By Michael Grunwald and Bill Miller
But yesterday will be remembered as the day Monica S. Lewinsky finally spoke. She spoke for more than six hours in the privacy of the grand jury room. She also spoke a bit before sending her white handbag through the courthouse X-ray machine: "Can I put a phone in here? Is that okay?" Otherwise, there was no way to hear Lewinsky speak yesterday, no way to watch her utter the words that may determine the future of the Clinton presidency.
That didn't seem to matter to a media horde not seen outside a court since the O.J. Simpson trials: two dozen satellite trucks; news crews from Japan, France, Russia, Colombia and Sweden; cameras lined up like artillery at every entrance. At the west door -- not far from a statue of Chief Justice John Marshall -- a security sign seemed to say it all:
"Area Is Under 24 Hour Video Surveillance."
The courthouse plaza now known as Monica Beach was a kaleidoscope of multicolored lawn chairs, sunhatted tourists and twittering cell phones with a CNN cameraman above it all in a cherry-picker. For most of the day, it was strangely quiet, except for the wild stampedes that greeted Lewinsky's 8:25 a.m. arrival and 5:15 p.m. departure.
"I like public spectacles," said Maria Rodi, 20, a summer intern at the Environmental Protection Agency who stopped by the courthouse to stare. "You gotta have some excitement."
The doors of the E. Barrett Prettyman courthouse were thrown open at 7 a.m., and reporters immediately began streaming through the marble hallways. The courthouse has been a backdrop for historic moments before, from the Watergate cases to the Iran-contra affair to the drug trial of D.C. Mayor Marion Barry, but longtime court employees said they had never seen a media rampage like this. With one possible exception: Hillary Rodham Clinton's one-day appearance before the Whitewater grand jury in January 1996. Eons ago, in scandal time.
At least once -- when she left her Watergate apartment building, and she could choose among 17 different exits -- Lewinsky managed to elude the media's Monica watch. But cameras covered every door at the courthouse, and around 8:15 a.m., walkie-talkies began to crackle: Monica is on the move.
"Let's all try to work together," one camerawoman said. "We don't want to step on each other's shots. Everyone nodded in agreement.
In the front of the courthouse, Phyllis Hancock, a housewife from Bowling Green, Ky., who looked eerily like Lucianne Goldberg, the New York book agent some think of as the mastermind of the whole scandal, held a placard declaring: "Monica Tells Truth Slick Willie 'Must.' "
She explained that she and her son George visited the White House on Tuesday and decided to take Wednesday morning to show their disdain for its occupant.
Around 8:25 a.m., the horde turned on the Hancocks as quickly as it had embraced them as a shout went out to "Get down," because Lewinsky's Land Cruiser -- driven by Billy Martin, her mother's lawyer -- approached the driveway at the northeast corner of the courthouse, the cameramen quickly forgot their resolution to be polite, throwing elbows like power forwards as they jammed their lenses against the sport-utility vehicle's blacked-out windows.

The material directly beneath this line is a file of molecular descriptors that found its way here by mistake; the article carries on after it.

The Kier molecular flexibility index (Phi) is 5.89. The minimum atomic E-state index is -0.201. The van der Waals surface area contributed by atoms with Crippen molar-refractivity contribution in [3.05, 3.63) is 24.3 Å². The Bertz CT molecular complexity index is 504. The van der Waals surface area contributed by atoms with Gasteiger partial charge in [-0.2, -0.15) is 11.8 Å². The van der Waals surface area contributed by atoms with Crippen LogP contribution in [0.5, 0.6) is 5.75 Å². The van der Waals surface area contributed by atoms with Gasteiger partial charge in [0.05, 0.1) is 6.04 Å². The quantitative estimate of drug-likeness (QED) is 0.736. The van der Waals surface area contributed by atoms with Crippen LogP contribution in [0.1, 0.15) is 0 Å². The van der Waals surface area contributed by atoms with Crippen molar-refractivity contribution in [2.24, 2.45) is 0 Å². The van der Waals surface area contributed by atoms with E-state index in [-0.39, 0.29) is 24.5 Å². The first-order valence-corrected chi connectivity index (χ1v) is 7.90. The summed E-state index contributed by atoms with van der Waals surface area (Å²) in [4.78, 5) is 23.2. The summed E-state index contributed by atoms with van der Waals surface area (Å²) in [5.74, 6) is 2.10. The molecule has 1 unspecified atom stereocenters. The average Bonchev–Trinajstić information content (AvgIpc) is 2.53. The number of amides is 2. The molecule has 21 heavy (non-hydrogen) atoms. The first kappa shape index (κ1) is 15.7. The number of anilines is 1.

The car pulled up to the east door of the courthouse, and Lewinsky stepped out, wearing a long-sleeved navy blue suit, white blouse, white stockings, white shoes and a string of pearls, providing the networks with the few seconds of footage they would play all day long.
She paused for a hug and a pat on the back from attorney Sydney Hoffman, her closest friend in her legal entourage. She was then joined by her media adviser and five more lawyers (her family did not accompany her to court) and they walked one by one through the door to a metal detector, where dozens of reporters were waiting for a glimpse of the star witness.
But three federal marshals quickly ushered Lewinsky onto a private elevator usually reserved for judges, and she was out of sight before anyone could shout a question. In the 28 weeks that this grand jury has been hearing testimony, no other witness has been allowed to ride that elevator, not Vernon E. Jordan Jr., not Linda R. Tripp, and not the parade of Secret Service officers and other White House personnel who have been called by independent counsel Kenneth W. Starr.
Then it was time to wait to the end of the afternoon, when the crowd began building again.
Employees from the Department of Labor gathered on the roof next door to watch. A representative of a group calling itself BASIC (Battling Against Sin in Corporate Society) began making announcements through a megaphone, informing the crowd that there were 166 reporters there to cover the president's sex life. "Are there any other important issues in America?" the speaker demanded. "Are there?"
Suddenly, no one was listening. There were signs of activity. Purposeful walking. Police clearing spectators off sidewalks. The Land Cruiser, pulling up to the east door, idling.
Then she stepped into the sun. She did not say a word. She climbed into the car. And she was gone.
Staff writer Caroline Daniel and researchers Nathan Abse and Ben White contributed to this report.
© Copyright 1998 The Washington Post Company